ALL SCI-FI Forum Index ALL SCI-FI
Nothin' but pure science fiction!
 
 FAQFAQ   SearchSearch   MemberlistMemberlist   UsergroupsUsergroups   RegisterRegister 
 ProfileProfile   Log in to check your private messagesLog in to check your private messages   Log inLog in 

It Came from Outer Space (1953)
Goto page 1, 2, 3  Next
 
Post new topic   Reply to topic    ALL SCI-FI Forum Index -> Sci-Fi Movies and Serials from 1950 to 1969
View previous topic :: View next topic  
Author Message
Bud Brewster
Galactic Fleet Admiral (site admin)


Joined: 14 Dec 2013
Posts: 10387
Location: North Carolina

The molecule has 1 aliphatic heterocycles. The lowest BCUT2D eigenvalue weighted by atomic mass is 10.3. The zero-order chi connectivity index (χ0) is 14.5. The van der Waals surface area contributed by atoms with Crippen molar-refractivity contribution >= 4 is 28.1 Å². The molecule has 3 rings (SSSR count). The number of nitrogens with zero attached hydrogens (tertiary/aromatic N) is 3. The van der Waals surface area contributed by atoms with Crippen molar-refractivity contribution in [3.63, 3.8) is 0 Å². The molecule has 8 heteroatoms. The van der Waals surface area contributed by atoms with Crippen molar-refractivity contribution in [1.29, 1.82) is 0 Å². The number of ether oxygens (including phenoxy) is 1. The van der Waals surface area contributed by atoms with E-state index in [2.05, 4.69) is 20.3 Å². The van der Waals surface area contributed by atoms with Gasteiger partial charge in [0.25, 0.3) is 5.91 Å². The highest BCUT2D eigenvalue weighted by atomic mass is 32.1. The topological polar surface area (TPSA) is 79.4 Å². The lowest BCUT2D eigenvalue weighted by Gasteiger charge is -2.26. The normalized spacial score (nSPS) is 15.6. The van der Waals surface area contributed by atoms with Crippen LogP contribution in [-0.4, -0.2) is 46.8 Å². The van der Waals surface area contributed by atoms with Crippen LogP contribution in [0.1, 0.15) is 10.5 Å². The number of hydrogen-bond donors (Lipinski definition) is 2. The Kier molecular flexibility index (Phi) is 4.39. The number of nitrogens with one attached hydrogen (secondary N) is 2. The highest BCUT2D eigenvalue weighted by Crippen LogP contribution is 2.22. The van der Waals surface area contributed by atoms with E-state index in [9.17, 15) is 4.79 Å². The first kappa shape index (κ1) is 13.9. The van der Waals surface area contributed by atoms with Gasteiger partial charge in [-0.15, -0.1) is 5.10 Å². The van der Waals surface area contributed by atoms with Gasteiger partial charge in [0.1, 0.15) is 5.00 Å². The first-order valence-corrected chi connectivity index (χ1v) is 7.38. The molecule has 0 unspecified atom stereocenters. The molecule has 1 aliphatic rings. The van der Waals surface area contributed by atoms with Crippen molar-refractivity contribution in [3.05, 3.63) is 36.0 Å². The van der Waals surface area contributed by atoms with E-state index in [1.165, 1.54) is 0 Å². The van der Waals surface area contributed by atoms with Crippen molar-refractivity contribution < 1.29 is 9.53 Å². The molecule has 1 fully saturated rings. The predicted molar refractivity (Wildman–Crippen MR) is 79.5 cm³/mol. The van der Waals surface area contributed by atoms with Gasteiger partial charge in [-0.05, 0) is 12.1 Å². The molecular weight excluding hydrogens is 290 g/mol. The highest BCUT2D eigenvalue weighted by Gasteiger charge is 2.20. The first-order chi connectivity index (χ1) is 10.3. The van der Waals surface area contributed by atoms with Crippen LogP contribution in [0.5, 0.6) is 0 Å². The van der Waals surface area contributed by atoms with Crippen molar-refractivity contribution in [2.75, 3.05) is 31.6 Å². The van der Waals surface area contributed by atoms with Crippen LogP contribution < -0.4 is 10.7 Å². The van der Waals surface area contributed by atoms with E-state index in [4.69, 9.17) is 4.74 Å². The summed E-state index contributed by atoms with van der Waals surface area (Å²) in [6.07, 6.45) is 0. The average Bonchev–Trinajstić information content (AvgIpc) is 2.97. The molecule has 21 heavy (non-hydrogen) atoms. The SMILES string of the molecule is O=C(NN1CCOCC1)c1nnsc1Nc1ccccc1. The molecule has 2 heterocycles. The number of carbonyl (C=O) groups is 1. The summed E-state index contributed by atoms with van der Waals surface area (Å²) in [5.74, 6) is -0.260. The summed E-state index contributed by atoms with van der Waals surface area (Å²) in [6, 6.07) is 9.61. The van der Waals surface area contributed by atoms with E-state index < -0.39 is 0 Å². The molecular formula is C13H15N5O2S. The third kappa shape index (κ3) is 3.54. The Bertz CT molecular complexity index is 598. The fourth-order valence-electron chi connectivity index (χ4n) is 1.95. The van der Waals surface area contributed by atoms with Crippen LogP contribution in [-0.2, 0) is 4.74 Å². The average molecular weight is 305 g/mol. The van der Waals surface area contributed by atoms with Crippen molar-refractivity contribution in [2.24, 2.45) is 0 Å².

PostPosted: Mon Nov 17, 2014 12:45 am    Post subject: It Came from Outer Space (1953) Reply with quote

____

Jack Arnold directed this screen version of Ray Bradbury's short story, "The Meteor", about a crashed spaceship in the mid-western desert.

Overall, the story is pretty good, avoiding things that would later become clich??s, long before they even became clich??s. It's not an alien invasion yarn, it's an alien-in-distress yarn, and it gives us the most alien-looking aliens we've ever seen in a movie — even sixty-one years later. I mean, damn — just look at this guy!





And I promise you, we've never seen this creature head to foot (figuratively speaking) like it appears in THIS photo!




No arms or legs — much less hands — so apparently it floats around on pure brainpower, and it's got a 400 cubic-inch brain under the hood that would probably do zero-to-sixty in ten seconds flat!

And yet the FX guys gave it one big, wiggly-wobbly eye in the middle that makes the whole thing look thoroughly alive and wet-your-pants scary!